C. K. Williams

1936 –

Charles Kenneth Williams was born on November 4, 1936, in Newark, New Jersey, and grew up in South Orange, New Jersey. After attending high school in Maplewood, New Jersey, Williams enrolled in Bucknell College but later transferred to the University of Pennsylvania, where he studied philosophy and English. He earned his bachelor’s degree in 1959. He briefly enrolled in the University of Pennsylvania’s writing program but left before earning his degree.

Williams authored twenty-three books of poetry, including Invisible Mending: The Best of C. K. Williams (Farrar, Straus and Giroux, 2026); Selected Later Poems (Farrar, Straus and Giroux, 2015); All at Once: Prose Poems (Farrar, Straus and Giroux, 2014); Writers Writing Dying: Poems (Farrar, Straus and Giroux, 2012); Wait: Poems (Farrar, Straus and Giroux, 2010); Collected Poems (Farrar, Straus and Giroux, 2007); The Singing (Farrar, Straus and Giroux, 2003), which won the National Book Award; Repair (Farrar, Straus and Giroux, 1999), winner of a Pulitzer Prize; The Vigil (Farrar, Straus and Giroux, 1997); A Dream of Mind (Farrar, Straus and Giroux, 1992); Flesh and Blood (Farrar, Straus and Giroux, 1987), which won the National Book Critics Circle Award; Tar (Vantage, 1983); With Ignorance (Houghton Mifflin, 1977); I Am the Bitter Name (Houghton Mifflin, 1972); and Lies (Houghton Mifflin, 1969).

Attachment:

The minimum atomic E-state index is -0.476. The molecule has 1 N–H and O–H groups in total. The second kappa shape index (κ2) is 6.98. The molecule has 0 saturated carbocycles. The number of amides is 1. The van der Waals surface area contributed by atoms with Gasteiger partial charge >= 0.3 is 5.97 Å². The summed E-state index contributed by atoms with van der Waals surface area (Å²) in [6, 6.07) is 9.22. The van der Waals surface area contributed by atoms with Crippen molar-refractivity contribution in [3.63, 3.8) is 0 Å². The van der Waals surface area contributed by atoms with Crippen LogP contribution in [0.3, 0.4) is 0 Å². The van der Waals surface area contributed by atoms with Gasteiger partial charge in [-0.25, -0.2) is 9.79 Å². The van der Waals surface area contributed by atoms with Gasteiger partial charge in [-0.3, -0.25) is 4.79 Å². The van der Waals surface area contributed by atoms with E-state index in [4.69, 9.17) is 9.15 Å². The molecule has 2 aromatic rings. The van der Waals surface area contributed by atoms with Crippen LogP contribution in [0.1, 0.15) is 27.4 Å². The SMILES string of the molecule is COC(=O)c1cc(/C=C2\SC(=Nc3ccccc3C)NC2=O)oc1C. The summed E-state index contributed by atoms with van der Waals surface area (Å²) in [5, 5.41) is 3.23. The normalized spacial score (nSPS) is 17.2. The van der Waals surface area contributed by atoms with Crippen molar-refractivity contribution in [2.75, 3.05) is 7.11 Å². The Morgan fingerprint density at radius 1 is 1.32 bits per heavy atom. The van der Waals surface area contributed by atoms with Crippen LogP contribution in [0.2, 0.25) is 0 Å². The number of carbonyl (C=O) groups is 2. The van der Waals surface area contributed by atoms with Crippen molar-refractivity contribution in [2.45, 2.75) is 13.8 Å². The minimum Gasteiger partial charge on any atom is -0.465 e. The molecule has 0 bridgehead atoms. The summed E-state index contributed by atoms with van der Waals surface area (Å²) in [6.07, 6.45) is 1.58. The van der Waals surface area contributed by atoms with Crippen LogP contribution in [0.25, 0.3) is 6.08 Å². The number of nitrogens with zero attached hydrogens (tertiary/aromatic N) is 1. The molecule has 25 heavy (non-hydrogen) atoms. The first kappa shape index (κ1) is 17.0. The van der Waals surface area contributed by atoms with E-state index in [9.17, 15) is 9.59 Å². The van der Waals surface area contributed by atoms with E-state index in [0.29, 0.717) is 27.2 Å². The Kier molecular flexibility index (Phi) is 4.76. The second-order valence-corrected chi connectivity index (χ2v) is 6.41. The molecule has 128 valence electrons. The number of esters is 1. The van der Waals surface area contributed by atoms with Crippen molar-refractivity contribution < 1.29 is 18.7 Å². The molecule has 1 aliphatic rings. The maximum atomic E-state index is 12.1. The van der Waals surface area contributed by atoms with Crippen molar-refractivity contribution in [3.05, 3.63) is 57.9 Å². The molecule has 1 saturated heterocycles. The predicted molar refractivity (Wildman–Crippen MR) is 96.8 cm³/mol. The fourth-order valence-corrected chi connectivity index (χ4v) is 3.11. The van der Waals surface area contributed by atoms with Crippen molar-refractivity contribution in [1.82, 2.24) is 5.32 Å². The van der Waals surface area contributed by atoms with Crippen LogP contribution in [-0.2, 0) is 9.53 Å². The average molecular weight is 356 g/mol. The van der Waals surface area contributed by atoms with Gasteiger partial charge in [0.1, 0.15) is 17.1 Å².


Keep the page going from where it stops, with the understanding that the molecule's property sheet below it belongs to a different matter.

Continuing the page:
Williams also published five works of translation: Selected Poems of Francis Ponge (Wake Forest University Press, 1994); Canvas, by Adam Zagajewski (1991), with Renata Gorczynski and Benjamin Ivry (Farrar, Straus and Giroux, 1991); The Bacchae of Euripides (Farrar, Straus and Giroux, 1990); The Lark. The Thrush. The Starling. (Poems from Issa) (Burning Deck, 1983); and Women of Trachis, by Sophocles (Oxford University Press, 1978), co-translated with Gregory Dickerson.

Among Williams’s many awards and honors were an American Academy of Arts and Letters Award, a Guggenheim Fellowship, the Lila Wallace-Reader’s Digest Award, a National Endowment for the Arts fellowship, the PEN/Voelcker Award for Poetry, and a Pushcart Prize.

Williams served as a Chancellor of the Academy of American Poets. He taught in the creative writing program at Princeton University from 1996 until shortly before his death.

C. K. Williams died on September 20, 2015, at his home in Hopewell, New Jersey.